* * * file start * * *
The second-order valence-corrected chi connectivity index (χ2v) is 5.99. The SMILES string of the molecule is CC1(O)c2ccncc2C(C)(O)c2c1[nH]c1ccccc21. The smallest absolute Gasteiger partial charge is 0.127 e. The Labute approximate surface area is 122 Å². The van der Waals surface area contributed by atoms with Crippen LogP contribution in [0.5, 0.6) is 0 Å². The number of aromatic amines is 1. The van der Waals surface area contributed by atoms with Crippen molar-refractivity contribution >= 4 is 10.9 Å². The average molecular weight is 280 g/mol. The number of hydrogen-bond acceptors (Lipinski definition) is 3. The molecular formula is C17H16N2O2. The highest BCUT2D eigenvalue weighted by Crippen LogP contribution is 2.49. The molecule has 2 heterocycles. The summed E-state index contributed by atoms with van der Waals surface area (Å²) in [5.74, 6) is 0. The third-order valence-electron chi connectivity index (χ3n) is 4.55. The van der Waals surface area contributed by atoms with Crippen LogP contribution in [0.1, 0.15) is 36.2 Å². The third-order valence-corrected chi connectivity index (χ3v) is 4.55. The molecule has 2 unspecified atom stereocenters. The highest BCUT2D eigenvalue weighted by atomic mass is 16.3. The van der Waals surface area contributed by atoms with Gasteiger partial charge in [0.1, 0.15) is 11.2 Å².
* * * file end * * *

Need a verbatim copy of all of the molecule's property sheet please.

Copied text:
The second-order valence-corrected chi connectivity index (χ2v) is 5.99. The SMILES string of the molecule is CC1(O)c2ccncc2C(C)(O)c2c1[nH]c1ccccc21. The smallest absolute Gasteiger partial charge is 0.127 e. The Labute approximate surface area is 122 Å². The van der Waals surface area contributed by atoms with Crippen LogP contribution in [0.5, 0.6) is 0 Å². The number of aromatic amines is 1. The van der Waals surface area contributed by atoms with Crippen molar-refractivity contribution >= 4 is 10.9 Å². The average molecular weight is 280 g/mol. The number of hydrogen-bond acceptors (Lipinski definition) is 3. The molecular formula is C17H16N2O2. The highest BCUT2D eigenvalue weighted by Crippen LogP contribution is 2.49. The molecule has 2 heterocycles. The summed E-state index contributed by atoms with van der Waals surface area (Å²) in [5.74, 6) is 0. The third-order valence-electron chi connectivity index (χ3n) is 4.55. The van der Waals surface area contributed by atoms with Crippen LogP contribution in [0.1, 0.15) is 36.2 Å². The third-order valence-corrected chi connectivity index (χ3v) is 4.55. The molecule has 2 unspecified atom stereocenters. The highest BCUT2D eigenvalue weighted by atomic mass is 16.3. The van der Waals surface area contributed by atoms with Gasteiger partial charge in [0.1, 0.15) is 11.2 Å².